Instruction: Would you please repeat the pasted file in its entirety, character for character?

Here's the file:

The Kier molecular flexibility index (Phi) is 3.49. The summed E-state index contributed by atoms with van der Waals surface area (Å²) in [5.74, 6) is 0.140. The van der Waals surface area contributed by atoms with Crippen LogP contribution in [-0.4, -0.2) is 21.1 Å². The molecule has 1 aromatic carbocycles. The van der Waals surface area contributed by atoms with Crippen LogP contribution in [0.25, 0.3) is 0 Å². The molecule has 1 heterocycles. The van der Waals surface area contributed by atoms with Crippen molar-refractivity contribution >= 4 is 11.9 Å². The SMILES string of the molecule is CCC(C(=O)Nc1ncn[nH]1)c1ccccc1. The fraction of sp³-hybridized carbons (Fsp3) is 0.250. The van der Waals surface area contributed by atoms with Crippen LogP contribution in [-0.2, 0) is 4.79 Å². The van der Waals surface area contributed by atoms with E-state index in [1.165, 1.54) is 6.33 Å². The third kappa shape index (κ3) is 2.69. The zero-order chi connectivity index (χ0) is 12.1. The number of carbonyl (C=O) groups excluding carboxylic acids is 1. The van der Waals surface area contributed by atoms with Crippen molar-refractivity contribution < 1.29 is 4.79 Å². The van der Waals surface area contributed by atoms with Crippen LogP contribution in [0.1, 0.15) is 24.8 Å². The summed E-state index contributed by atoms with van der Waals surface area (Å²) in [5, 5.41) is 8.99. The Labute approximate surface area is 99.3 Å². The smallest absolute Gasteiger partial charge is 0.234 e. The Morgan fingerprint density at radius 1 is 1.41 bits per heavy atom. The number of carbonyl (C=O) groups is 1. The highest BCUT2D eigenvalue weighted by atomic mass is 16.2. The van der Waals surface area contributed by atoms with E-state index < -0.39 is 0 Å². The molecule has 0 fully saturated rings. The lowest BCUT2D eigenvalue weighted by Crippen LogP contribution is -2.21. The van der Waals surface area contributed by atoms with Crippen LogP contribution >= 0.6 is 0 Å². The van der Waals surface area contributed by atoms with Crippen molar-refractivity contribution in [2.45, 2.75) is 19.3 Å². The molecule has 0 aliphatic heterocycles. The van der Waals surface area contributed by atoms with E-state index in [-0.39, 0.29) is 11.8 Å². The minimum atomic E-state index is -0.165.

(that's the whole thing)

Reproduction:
The Kier molecular flexibility index (Phi) is 3.49. The summed E-state index contributed by atoms with van der Waals surface area (Å²) in [5.74, 6) is 0.140. The van der Waals surface area contributed by atoms with Crippen LogP contribution in [-0.4, -0.2) is 21.1 Å². The molecule has 1 aromatic carbocycles. The van der Waals surface area contributed by atoms with Crippen LogP contribution in [0.25, 0.3) is 0 Å². The molecule has 1 heterocycles. The van der Waals surface area contributed by atoms with Crippen molar-refractivity contribution >= 4 is 11.9 Å². The SMILES string of the molecule is CCC(C(=O)Nc1ncn[nH]1)c1ccccc1. The fraction of sp³-hybridized carbons (Fsp3) is 0.250. The van der Waals surface area contributed by atoms with Crippen LogP contribution in [-0.2, 0) is 4.79 Å². The van der Waals surface area contributed by atoms with E-state index in [1.165, 1.54) is 6.33 Å². The third kappa shape index (κ3) is 2.69. The zero-order chi connectivity index (χ0) is 12.1. The number of carbonyl (C=O) groups excluding carboxylic acids is 1. The van der Waals surface area contributed by atoms with Crippen molar-refractivity contribution < 1.29 is 4.79 Å². The van der Waals surface area contributed by atoms with Crippen LogP contribution in [0.1, 0.15) is 24.8 Å². The summed E-state index contributed by atoms with van der Waals surface area (Å²) in [5, 5.41) is 8.99. The Labute approximate surface area is 99.3 Å². The smallest absolute Gasteiger partial charge is 0.234 e. The Morgan fingerprint density at radius 1 is 1.41 bits per heavy atom. The number of carbonyl (C=O) groups is 1. The highest BCUT2D eigenvalue weighted by atomic mass is 16.2. The van der Waals surface area contributed by atoms with E-state index < -0.39 is 0 Å². The molecule has 0 fully saturated rings. The lowest BCUT2D eigenvalue weighted by Crippen LogP contribution is -2.21. The van der Waals surface area contributed by atoms with Crippen LogP contribution >= 0.6 is 0 Å². The van der Waals surface area contributed by atoms with Crippen molar-refractivity contribution in [2.45, 2.75) is 19.3 Å². The molecule has 0 aliphatic heterocycles. The van der Waals surface area contributed by atoms with E-state index in [-0.39, 0.29) is 11.8 Å². The minimum atomic E-state index is -0.165.